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Jargon used in Issues in Evolution Readings[edit | edit source]
I'm just going to admit it I have no clue...[edit | edit source]
It turns out that either the evolutionary ecology class I took was not the great or it has been so long that new developments have changed the way it was taught, regardless of the reason, when I first started doing research for this class. I had no clue what was being discussed. So, I decided to make a list of the words that I had to look up. Hopefully, this will help future students understand the reading more quickly than I did.
Jargon Defined [edit | edit source]
These words may not be "science" words, but, lack of my knowledge of their definitions truly slowed the learning process for me. Autochthnous (Merriam-Webster.com) - indigenous, native; formed or originating in the place where found Consanguinity (Concise Encyclopedia) Kinship characterized by the sharing of common ancestors (derived from the Latin consanguineous, meaning “of common blood”). Kin are of two basic kinds: consanguineous (sharing common ancestors) and affinal (related by marriage). Today consanguinity is a genetic concept that influences the probabilities of specific combinations of characteristics, called genotypes. The probability that two consanguineous individuals will share the same traits depends upon the mode of inheritance (dominant or recessive) and the degree of penetrance or expressivity of the causative gene. Higher rates of mortality and rare diseases and disorders are more common in the offspring of consanguineous unions. While consanguineous marriages of various degrees have been practiced, all societies have incest taboos prohibiting marriage or sexual relations between certain kin. M.a. time scale- means millions of years from the present; a term geologists use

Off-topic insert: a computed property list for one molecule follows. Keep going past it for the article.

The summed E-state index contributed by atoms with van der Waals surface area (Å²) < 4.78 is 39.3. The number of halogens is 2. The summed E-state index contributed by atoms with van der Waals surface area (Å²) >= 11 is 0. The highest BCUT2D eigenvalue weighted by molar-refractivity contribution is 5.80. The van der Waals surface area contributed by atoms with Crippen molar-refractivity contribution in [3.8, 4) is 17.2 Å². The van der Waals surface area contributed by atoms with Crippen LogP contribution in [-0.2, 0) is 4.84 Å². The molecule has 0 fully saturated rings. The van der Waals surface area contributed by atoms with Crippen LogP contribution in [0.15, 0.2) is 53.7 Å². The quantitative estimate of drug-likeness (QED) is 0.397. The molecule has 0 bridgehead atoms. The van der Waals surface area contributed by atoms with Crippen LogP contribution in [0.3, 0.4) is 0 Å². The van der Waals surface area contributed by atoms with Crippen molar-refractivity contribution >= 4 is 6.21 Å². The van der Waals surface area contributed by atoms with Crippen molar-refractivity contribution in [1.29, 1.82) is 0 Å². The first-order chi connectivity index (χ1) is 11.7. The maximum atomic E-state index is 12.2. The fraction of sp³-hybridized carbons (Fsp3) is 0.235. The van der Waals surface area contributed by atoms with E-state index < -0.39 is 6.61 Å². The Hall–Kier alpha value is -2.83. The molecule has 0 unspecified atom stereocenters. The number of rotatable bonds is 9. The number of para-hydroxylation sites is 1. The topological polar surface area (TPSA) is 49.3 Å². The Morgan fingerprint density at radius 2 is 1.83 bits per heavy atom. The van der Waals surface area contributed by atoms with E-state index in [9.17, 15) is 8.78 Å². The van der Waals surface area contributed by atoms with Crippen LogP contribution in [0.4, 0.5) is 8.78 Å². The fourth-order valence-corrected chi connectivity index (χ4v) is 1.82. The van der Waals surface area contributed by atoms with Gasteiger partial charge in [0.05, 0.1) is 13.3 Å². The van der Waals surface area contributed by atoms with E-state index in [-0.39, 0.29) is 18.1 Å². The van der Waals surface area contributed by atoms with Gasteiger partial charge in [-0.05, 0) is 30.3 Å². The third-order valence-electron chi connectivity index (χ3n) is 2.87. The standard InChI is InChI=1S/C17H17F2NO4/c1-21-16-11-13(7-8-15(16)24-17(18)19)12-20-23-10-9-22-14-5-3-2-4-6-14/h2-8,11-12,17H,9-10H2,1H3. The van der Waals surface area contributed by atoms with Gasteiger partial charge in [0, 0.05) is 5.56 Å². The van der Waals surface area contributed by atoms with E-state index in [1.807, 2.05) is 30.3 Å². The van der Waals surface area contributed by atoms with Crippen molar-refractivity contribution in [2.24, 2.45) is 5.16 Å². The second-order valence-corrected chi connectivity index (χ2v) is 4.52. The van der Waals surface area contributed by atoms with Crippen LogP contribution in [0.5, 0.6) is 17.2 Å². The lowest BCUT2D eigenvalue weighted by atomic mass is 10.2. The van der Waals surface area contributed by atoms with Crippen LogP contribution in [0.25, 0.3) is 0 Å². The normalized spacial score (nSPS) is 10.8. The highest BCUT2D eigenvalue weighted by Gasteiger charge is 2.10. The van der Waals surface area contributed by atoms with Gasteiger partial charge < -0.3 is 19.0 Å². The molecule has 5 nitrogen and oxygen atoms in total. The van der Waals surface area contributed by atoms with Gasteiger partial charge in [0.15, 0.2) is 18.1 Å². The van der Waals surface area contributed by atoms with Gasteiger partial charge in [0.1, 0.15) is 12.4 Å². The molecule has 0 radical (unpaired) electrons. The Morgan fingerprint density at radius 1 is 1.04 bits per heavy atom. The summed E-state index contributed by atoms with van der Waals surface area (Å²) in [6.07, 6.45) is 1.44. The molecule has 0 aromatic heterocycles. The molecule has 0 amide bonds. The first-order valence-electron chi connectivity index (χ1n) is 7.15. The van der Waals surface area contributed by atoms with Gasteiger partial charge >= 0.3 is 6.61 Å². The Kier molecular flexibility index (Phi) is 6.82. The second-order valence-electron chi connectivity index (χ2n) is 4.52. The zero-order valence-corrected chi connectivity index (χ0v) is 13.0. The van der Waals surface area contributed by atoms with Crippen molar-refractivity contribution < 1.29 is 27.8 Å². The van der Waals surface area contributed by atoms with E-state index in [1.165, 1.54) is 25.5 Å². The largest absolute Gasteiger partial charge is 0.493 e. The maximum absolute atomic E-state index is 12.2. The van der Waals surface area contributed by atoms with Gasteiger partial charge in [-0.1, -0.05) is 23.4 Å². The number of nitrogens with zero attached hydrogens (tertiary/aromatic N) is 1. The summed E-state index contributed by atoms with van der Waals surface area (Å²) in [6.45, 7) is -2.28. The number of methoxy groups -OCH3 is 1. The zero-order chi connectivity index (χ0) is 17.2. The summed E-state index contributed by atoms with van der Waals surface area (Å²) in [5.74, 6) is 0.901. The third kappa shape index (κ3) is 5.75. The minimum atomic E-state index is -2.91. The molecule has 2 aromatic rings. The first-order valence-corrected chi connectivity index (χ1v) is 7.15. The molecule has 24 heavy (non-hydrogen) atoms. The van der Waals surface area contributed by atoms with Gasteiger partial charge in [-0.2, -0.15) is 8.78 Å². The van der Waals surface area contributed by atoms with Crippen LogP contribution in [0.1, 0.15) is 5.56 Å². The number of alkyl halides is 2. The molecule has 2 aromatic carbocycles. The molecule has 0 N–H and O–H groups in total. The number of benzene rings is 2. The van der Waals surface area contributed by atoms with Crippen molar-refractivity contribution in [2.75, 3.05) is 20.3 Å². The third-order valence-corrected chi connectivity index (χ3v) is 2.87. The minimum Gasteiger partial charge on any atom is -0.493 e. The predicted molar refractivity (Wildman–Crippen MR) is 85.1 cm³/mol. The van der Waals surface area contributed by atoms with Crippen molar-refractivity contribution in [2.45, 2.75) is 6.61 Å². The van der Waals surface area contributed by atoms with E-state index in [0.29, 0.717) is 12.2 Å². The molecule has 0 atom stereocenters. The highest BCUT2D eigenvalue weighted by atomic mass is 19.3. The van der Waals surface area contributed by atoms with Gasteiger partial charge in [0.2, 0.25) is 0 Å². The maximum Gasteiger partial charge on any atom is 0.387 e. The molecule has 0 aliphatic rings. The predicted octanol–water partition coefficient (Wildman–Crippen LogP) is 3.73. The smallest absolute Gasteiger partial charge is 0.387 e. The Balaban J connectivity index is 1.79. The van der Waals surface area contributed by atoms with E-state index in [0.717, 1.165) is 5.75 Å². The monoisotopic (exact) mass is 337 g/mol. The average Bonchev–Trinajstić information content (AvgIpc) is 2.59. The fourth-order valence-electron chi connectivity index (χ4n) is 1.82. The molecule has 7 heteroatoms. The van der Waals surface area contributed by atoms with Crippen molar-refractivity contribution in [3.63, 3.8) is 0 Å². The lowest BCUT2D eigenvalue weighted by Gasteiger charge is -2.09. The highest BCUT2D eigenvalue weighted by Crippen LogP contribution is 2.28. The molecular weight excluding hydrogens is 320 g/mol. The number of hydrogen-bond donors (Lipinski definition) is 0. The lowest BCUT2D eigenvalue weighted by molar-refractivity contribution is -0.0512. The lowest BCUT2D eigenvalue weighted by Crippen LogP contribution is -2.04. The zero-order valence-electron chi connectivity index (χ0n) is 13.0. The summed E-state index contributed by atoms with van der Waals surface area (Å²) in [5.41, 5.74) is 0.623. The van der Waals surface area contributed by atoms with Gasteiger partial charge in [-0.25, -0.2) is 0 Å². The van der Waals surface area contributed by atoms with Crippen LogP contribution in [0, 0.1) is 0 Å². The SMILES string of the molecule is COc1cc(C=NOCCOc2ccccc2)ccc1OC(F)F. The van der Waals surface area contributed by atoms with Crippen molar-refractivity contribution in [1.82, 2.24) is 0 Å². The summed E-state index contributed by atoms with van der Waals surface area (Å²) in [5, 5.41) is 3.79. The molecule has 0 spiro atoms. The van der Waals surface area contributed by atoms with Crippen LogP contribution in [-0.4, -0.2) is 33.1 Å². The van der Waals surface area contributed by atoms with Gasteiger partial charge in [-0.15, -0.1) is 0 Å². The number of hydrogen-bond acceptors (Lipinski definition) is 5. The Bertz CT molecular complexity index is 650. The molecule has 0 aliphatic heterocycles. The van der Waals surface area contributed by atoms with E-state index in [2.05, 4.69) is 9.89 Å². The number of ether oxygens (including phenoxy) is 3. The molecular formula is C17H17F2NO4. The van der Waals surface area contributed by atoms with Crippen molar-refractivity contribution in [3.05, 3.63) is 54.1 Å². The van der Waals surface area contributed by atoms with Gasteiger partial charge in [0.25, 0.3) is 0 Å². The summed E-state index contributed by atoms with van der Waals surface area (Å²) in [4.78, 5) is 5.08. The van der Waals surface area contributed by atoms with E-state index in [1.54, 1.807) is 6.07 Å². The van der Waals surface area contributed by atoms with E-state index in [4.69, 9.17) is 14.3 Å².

Extant- (Merriam-Webster.com)-still in existence
Orthograde clambering behavior-(Journal of Anatomy) – walking with the body upright in an awkward way (Orangutans do this)
Parsimony (UCMP Glossary) - Refers to a rule used to choose among possible cladograms, which states that the cladogram implying the least number of changes in character states is the best.
Microevolution(Evolution 101) "is evolution on a small scale — within a single population. That means narrowing our focus to one branch of the tree of life."
Macroevolution (Evolution 101)-"is evolution on a grand scale — what we see when we look at the over-arching history of life: stability, change, lineages arising, and extinction."
Also, for all your basics on Evolution, check out this website. It is great and truly explains the basics in an easy to understand way. I used it numerous times during "Issues in Evolution"